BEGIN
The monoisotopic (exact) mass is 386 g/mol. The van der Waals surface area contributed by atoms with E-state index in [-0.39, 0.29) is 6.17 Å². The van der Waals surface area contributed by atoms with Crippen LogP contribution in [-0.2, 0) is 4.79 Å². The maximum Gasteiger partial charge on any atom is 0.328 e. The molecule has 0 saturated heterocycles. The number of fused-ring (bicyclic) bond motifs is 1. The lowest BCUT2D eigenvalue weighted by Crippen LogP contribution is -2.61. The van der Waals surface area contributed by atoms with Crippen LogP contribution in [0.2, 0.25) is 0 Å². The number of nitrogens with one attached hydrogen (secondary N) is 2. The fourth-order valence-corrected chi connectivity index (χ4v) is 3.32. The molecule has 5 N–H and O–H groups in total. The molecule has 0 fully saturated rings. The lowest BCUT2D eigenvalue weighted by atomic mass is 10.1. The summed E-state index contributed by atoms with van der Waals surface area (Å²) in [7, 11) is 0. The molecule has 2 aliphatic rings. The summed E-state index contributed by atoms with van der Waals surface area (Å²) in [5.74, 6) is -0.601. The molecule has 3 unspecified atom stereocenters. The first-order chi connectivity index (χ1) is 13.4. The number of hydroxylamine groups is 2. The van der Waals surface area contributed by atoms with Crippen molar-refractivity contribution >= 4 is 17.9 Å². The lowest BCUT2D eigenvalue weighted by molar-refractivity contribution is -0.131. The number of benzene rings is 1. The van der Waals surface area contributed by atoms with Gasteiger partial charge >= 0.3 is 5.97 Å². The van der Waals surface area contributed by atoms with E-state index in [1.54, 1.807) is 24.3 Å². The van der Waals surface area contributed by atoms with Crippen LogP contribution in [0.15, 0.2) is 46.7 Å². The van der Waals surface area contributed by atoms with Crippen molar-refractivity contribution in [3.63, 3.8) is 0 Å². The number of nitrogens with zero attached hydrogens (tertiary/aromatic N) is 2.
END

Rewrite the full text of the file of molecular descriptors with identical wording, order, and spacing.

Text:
The monoisotopic (exact) mass is 386 g/mol. The van der Waals surface area contributed by atoms with E-state index in [-0.39, 0.29) is 6.17 Å². The van der Waals surface area contributed by atoms with Crippen LogP contribution in [-0.2, 0) is 4.79 Å². The maximum Gasteiger partial charge on any atom is 0.328 e. The molecule has 0 saturated heterocycles. The number of fused-ring (bicyclic) bond motifs is 1. The lowest BCUT2D eigenvalue weighted by Crippen LogP contribution is -2.61. The van der Waals surface area contributed by atoms with Crippen LogP contribution in [0.2, 0.25) is 0 Å². The number of nitrogens with one attached hydrogen (secondary N) is 2. The fourth-order valence-corrected chi connectivity index (χ4v) is 3.32. The molecule has 5 N–H and O–H groups in total. The molecule has 0 fully saturated rings. The lowest BCUT2D eigenvalue weighted by atomic mass is 10.1. The summed E-state index contributed by atoms with van der Waals surface area (Å²) in [7, 11) is 0. The molecule has 2 aliphatic rings. The summed E-state index contributed by atoms with van der Waals surface area (Å²) in [5.74, 6) is -0.601. The molecule has 3 unspecified atom stereocenters. The first-order chi connectivity index (χ1) is 13.4. The number of hydroxylamine groups is 2. The van der Waals surface area contributed by atoms with Crippen molar-refractivity contribution >= 4 is 17.9 Å². The lowest BCUT2D eigenvalue weighted by molar-refractivity contribution is -0.131. The number of benzene rings is 1. The van der Waals surface area contributed by atoms with Gasteiger partial charge >= 0.3 is 5.97 Å². The van der Waals surface area contributed by atoms with E-state index in [1.54, 1.807) is 24.3 Å². The van der Waals surface area contributed by atoms with Crippen LogP contribution in [0.15, 0.2) is 46.7 Å². The van der Waals surface area contributed by atoms with Crippen molar-refractivity contribution in [3.63, 3.8) is 0 Å². The number of nitrogens with zero attached hydrogens (tertiary/aromatic N) is 2.